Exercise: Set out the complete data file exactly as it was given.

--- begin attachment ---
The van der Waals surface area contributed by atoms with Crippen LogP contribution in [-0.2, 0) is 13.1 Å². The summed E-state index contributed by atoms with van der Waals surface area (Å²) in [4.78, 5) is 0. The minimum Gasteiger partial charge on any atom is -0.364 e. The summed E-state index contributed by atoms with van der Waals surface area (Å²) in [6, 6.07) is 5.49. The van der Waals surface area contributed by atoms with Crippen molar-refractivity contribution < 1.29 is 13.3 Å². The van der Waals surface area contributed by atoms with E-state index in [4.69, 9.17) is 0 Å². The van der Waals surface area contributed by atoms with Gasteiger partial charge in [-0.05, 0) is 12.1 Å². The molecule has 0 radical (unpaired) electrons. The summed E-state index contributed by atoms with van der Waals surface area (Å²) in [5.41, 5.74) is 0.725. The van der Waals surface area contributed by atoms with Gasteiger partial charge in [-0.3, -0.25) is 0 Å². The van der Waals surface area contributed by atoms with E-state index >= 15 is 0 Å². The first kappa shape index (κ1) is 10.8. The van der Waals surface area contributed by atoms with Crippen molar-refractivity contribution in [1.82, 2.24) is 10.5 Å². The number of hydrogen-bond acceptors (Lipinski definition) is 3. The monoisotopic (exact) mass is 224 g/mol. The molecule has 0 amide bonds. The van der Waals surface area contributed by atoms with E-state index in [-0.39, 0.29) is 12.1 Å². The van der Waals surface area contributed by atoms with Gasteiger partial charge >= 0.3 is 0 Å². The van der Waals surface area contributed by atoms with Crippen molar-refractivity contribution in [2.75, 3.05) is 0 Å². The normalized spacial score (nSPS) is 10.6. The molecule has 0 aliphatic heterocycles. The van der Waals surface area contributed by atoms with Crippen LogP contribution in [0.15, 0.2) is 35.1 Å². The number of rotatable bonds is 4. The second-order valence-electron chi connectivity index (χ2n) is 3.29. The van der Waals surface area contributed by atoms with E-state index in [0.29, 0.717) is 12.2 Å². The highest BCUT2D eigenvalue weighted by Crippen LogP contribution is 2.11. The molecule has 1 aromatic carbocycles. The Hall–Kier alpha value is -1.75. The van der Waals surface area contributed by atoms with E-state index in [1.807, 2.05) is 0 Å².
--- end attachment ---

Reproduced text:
The van der Waals surface area contributed by atoms with Crippen LogP contribution in [-0.2, 0) is 13.1 Å². The summed E-state index contributed by atoms with van der Waals surface area (Å²) in [4.78, 5) is 0. The minimum Gasteiger partial charge on any atom is -0.364 e. The summed E-state index contributed by atoms with van der Waals surface area (Å²) in [6, 6.07) is 5.49. The van der Waals surface area contributed by atoms with Crippen molar-refractivity contribution < 1.29 is 13.3 Å². The van der Waals surface area contributed by atoms with E-state index in [4.69, 9.17) is 0 Å². The van der Waals surface area contributed by atoms with Gasteiger partial charge in [-0.05, 0) is 12.1 Å². The molecule has 0 radical (unpaired) electrons. The summed E-state index contributed by atoms with van der Waals surface area (Å²) in [5.41, 5.74) is 0.725. The van der Waals surface area contributed by atoms with Gasteiger partial charge in [-0.3, -0.25) is 0 Å². The van der Waals surface area contributed by atoms with E-state index >= 15 is 0 Å². The first kappa shape index (κ1) is 10.8. The van der Waals surface area contributed by atoms with Crippen molar-refractivity contribution in [1.82, 2.24) is 10.5 Å². The number of hydrogen-bond acceptors (Lipinski definition) is 3. The monoisotopic (exact) mass is 224 g/mol. The molecule has 0 amide bonds. The van der Waals surface area contributed by atoms with E-state index in [-0.39, 0.29) is 12.1 Å². The van der Waals surface area contributed by atoms with Gasteiger partial charge >= 0.3 is 0 Å². The van der Waals surface area contributed by atoms with Crippen molar-refractivity contribution in [2.75, 3.05) is 0 Å². The normalized spacial score (nSPS) is 10.6. The molecule has 0 aliphatic heterocycles. The van der Waals surface area contributed by atoms with Crippen LogP contribution in [0.15, 0.2) is 35.1 Å². The number of rotatable bonds is 4. The second-order valence-electron chi connectivity index (χ2n) is 3.29. The van der Waals surface area contributed by atoms with E-state index in [0.29, 0.717) is 12.2 Å². The highest BCUT2D eigenvalue weighted by Crippen LogP contribution is 2.11. The molecule has 1 aromatic carbocycles. The Hall–Kier alpha value is -1.75. The van der Waals surface area contributed by atoms with E-state index in [1.807, 2.05) is 0 Å².